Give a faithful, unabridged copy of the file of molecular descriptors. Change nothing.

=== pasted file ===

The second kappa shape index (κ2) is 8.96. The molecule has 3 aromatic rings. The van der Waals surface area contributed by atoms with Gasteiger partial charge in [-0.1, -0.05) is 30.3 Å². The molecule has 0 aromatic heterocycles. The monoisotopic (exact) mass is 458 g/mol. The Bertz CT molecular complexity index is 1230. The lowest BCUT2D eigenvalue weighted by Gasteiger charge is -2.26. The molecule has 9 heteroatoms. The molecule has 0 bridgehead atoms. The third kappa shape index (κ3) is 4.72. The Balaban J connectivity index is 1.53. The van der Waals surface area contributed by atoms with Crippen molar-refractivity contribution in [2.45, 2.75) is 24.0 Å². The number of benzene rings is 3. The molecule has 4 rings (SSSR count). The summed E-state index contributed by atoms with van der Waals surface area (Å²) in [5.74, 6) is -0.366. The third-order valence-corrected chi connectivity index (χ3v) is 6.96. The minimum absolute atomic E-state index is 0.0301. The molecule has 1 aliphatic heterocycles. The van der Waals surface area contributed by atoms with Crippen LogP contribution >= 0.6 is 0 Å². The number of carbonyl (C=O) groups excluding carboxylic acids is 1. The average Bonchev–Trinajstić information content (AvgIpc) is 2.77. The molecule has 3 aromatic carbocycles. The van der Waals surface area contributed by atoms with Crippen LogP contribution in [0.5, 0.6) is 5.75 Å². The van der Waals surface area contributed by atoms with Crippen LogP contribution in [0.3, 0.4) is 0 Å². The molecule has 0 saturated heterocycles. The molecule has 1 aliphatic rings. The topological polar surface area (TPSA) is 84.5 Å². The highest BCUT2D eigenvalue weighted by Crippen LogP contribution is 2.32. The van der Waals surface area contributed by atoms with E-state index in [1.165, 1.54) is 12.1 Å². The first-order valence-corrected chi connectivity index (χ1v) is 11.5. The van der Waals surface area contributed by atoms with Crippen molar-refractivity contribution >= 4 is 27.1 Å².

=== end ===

The second kappa shape index (κ2) is 8.96. The molecule has 3 aromatic rings. The van der Waals surface area contributed by atoms with Gasteiger partial charge in [-0.1, -0.05) is 30.3 Å². The molecule has 0 aromatic heterocycles. The monoisotopic (exact) mass is 458 g/mol. The Bertz CT molecular complexity index is 1230. The lowest BCUT2D eigenvalue weighted by Gasteiger charge is -2.26. The molecule has 9 heteroatoms. The molecule has 0 bridgehead atoms. The third kappa shape index (κ3) is 4.72. The Balaban J connectivity index is 1.53. The van der Waals surface area contributed by atoms with Crippen molar-refractivity contribution in [2.45, 2.75) is 24.0 Å². The number of benzene rings is 3. The molecule has 4 rings (SSSR count). The summed E-state index contributed by atoms with van der Waals surface area (Å²) in [5.74, 6) is -0.366. The third-order valence-corrected chi connectivity index (χ3v) is 6.96. The minimum absolute atomic E-state index is 0.0301. The molecule has 1 aliphatic heterocycles. The van der Waals surface area contributed by atoms with Crippen LogP contribution >= 0.6 is 0 Å². The number of carbonyl (C=O) groups excluding carboxylic acids is 1. The average Bonchev–Trinajstić information content (AvgIpc) is 2.77. The molecule has 3 aromatic carbocycles. The van der Waals surface area contributed by atoms with Crippen LogP contribution in [0.5, 0.6) is 5.75 Å². The van der Waals surface area contributed by atoms with Crippen LogP contribution in [0.3, 0.4) is 0 Å². The molecule has 0 saturated heterocycles. The molecule has 1 aliphatic rings. The topological polar surface area (TPSA) is 84.5 Å². The highest BCUT2D eigenvalue weighted by Crippen LogP contribution is 2.32. The van der Waals surface area contributed by atoms with E-state index in [1.165, 1.54) is 12.1 Å². The first-order valence-corrected chi connectivity index (χ1v) is 11.5. The van der Waals surface area contributed by atoms with Crippen molar-refractivity contribution >= 4 is 27.1 Å².